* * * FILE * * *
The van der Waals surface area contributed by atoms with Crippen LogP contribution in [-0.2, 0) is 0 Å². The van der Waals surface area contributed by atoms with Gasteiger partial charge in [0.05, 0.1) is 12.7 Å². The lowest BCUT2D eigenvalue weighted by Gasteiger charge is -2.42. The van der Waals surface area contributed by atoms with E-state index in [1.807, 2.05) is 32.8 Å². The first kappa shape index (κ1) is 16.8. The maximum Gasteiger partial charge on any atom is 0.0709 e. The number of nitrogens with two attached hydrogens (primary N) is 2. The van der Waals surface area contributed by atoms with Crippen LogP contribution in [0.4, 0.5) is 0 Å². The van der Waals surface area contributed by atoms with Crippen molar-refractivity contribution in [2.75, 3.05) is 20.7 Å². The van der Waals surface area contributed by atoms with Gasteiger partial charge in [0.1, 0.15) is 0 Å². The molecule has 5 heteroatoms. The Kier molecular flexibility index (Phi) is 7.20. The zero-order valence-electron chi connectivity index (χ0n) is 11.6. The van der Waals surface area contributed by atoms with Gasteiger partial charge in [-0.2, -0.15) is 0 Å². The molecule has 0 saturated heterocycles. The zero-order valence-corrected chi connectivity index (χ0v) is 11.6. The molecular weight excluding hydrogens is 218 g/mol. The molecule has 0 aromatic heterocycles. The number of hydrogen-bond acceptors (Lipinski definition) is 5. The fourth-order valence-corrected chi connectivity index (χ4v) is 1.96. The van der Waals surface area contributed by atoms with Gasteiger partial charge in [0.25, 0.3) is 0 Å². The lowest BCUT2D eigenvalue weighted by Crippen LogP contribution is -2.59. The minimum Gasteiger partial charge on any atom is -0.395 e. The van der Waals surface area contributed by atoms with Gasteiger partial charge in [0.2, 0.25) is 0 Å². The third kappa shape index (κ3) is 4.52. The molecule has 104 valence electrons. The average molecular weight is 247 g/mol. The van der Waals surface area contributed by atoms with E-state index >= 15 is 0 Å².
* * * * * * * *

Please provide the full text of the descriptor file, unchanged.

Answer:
The van der Waals surface area contributed by atoms with Crippen LogP contribution in [-0.2, 0) is 0 Å². The van der Waals surface area contributed by atoms with Gasteiger partial charge in [0.05, 0.1) is 12.7 Å². The lowest BCUT2D eigenvalue weighted by Gasteiger charge is -2.42. The van der Waals surface area contributed by atoms with E-state index in [1.807, 2.05) is 32.8 Å². The first kappa shape index (κ1) is 16.8. The maximum Gasteiger partial charge on any atom is 0.0709 e. The number of nitrogens with two attached hydrogens (primary N) is 2. The van der Waals surface area contributed by atoms with Crippen LogP contribution in [0.4, 0.5) is 0 Å². The van der Waals surface area contributed by atoms with Crippen molar-refractivity contribution in [2.75, 3.05) is 20.7 Å². The van der Waals surface area contributed by atoms with Gasteiger partial charge in [0.1, 0.15) is 0 Å². The molecule has 5 heteroatoms. The Kier molecular flexibility index (Phi) is 7.20. The zero-order valence-electron chi connectivity index (χ0n) is 11.6. The van der Waals surface area contributed by atoms with Gasteiger partial charge in [-0.2, -0.15) is 0 Å². The molecule has 0 saturated heterocycles. The zero-order valence-corrected chi connectivity index (χ0v) is 11.6. The molecular weight excluding hydrogens is 218 g/mol. The molecule has 0 aromatic heterocycles. The number of hydrogen-bond acceptors (Lipinski definition) is 5. The fourth-order valence-corrected chi connectivity index (χ4v) is 1.96. The van der Waals surface area contributed by atoms with Gasteiger partial charge in [0.25, 0.3) is 0 Å². The lowest BCUT2D eigenvalue weighted by Crippen LogP contribution is -2.59. The minimum Gasteiger partial charge on any atom is -0.395 e. The van der Waals surface area contributed by atoms with Gasteiger partial charge in [0.2, 0.25) is 0 Å². The third kappa shape index (κ3) is 4.52. The molecule has 104 valence electrons. The average molecular weight is 247 g/mol. The van der Waals surface area contributed by atoms with E-state index >= 15 is 0 Å².